Pope Benedict XVI resigns the Papacy: how could this effect Islamic relations? (critical commentary)

Posted on February 19, 2013 by


On February 11th, 2013, Pope Benedict XVI announced his resignation. For the world’s Catholics, this could possibly signal a myriad of changes in how they practice their religion. For instance, if Benedict’s successor is less conservative and looking to broaden the church’s appeal, restrictions on using condoms to prevent the spread of AIDS may be lifted, and divorced Catholics who, without an annulment, have remarried, may be able to take communion. Though they are small changes, the Catholic church is definitely standing at a crossroads as to where this election might lead, and who will continue to bring the church out of it’s recent turbulence due to the sexual abuse scandals.

Outside of Catholicism, and even Christianity, Benedict’s resignation has far-reaching effects on the religions of the world. According to a blog published by the Religion News Service in relation to Muslims, Benedict made his stance clear in 2006 when he equated the Muslim prophet Muhammad with inhumanity and evil faith preached with use of the sword. Though the Pope realized the errors that he had made in his speech, and even tried to make amends by making visits to Muslim countries, and praying in a mosque or two, the damage had been done. But as the Catholic church stands on the precipice of a new Pope, realizing that Catholicism has spread so fervently south in a geographical aspect, Muslims hold out hope that if the next Pope were to be different, relations between the two religions could change. Some speculators say that if the Catholic church were to elect it’s first African, Latin American, or Asian Pope, there may be a chance for these two faiths, both fundamentally built on forgiveness and mercy, to coexist without conflict or harsh words.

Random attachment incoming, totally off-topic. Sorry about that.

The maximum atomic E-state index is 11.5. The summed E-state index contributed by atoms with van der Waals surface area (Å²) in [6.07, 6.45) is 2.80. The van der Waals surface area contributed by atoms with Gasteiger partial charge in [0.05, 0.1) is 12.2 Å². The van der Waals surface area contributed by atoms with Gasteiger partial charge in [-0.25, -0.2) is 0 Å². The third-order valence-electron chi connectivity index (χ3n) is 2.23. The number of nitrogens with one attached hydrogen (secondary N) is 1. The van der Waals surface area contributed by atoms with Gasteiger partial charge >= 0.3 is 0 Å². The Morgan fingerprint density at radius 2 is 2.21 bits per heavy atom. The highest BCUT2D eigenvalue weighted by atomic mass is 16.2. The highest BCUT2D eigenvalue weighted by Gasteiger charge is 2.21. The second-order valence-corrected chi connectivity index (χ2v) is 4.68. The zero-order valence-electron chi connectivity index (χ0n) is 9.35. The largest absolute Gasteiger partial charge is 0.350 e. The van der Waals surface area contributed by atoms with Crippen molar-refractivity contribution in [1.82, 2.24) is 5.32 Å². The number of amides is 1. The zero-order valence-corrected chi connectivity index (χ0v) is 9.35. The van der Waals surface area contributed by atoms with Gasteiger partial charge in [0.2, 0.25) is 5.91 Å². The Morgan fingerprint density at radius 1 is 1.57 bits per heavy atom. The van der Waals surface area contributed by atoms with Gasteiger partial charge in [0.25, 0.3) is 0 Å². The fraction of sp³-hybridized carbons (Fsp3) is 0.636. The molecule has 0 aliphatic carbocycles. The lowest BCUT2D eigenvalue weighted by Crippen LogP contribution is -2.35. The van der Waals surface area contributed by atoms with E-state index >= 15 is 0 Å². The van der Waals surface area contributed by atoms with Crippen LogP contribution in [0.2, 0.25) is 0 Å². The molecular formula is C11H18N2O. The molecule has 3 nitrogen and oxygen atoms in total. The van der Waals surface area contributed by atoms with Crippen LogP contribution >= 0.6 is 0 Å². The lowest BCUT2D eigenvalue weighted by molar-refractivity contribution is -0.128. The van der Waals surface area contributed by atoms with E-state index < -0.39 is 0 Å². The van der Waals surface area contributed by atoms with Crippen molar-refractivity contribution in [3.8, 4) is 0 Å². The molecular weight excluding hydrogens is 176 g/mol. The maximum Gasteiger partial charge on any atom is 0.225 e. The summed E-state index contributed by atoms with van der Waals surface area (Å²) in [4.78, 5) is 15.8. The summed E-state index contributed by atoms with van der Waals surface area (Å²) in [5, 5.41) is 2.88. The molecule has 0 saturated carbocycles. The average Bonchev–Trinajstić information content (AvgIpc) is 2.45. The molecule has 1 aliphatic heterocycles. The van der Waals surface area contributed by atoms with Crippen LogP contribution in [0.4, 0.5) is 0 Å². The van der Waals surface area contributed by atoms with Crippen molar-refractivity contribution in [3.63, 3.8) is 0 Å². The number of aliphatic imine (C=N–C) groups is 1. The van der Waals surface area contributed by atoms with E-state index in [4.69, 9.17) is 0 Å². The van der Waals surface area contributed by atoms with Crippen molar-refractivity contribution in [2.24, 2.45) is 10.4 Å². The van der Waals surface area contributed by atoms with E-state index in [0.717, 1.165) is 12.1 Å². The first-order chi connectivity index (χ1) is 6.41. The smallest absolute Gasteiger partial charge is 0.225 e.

The first statement made by the Al-Azhar al-Sharif institute in Cairo, where the highest-standing religious authority of Sunni Islam presides, was one of reconciliation of the ties between Muslims and Christians based on respect and understanding between the two religions. In this report from BBC, it is stated that though Pope Benedict XVI tried to make up for his harsh words toward Muslims, forgiveness was not something Benedict received from the Muslim community during his term. BBC does not make it a point to show the extent to which Benedict tried to improve relations, but did say that he stopped short of any sort of clear apology.

Between these two sources, there are differences that seem to be attributed to authors and intended audience. Writing for the Religion News Service, Omid Safi is also a professor of Islamic Studies at UNC-Chapel Hill. His writing exudes his theological prowess in the situation and while addressing the remarks made by the Pope, looks toward a reinforced relationship between Christians and Muslims in the future. Ahmed Maher, writing for BBC Arabic, addresses the remarks heavily, and shows a spark of hope as well, though without any clear-defined visions of how that may happen. It seems to me that while they both propose a future of reconciliation, Safi, who seems more educated on the theological principles of both Islam and Christianity, finds solace in reconciliation while Maher finds solace in the lone fact that Pope Benedict XVI will be replaced soon.

In either regard, I believe that Islamic relations to Christianity, two of the most widely observed religious practices, may have a brighter future ahead. Though Pope Benedict XVI made attempts to correct his words of insult toward Muslims, retiring his position for whatever reasons, Islamic theologians and columnists alike view in a positive light for further relations.





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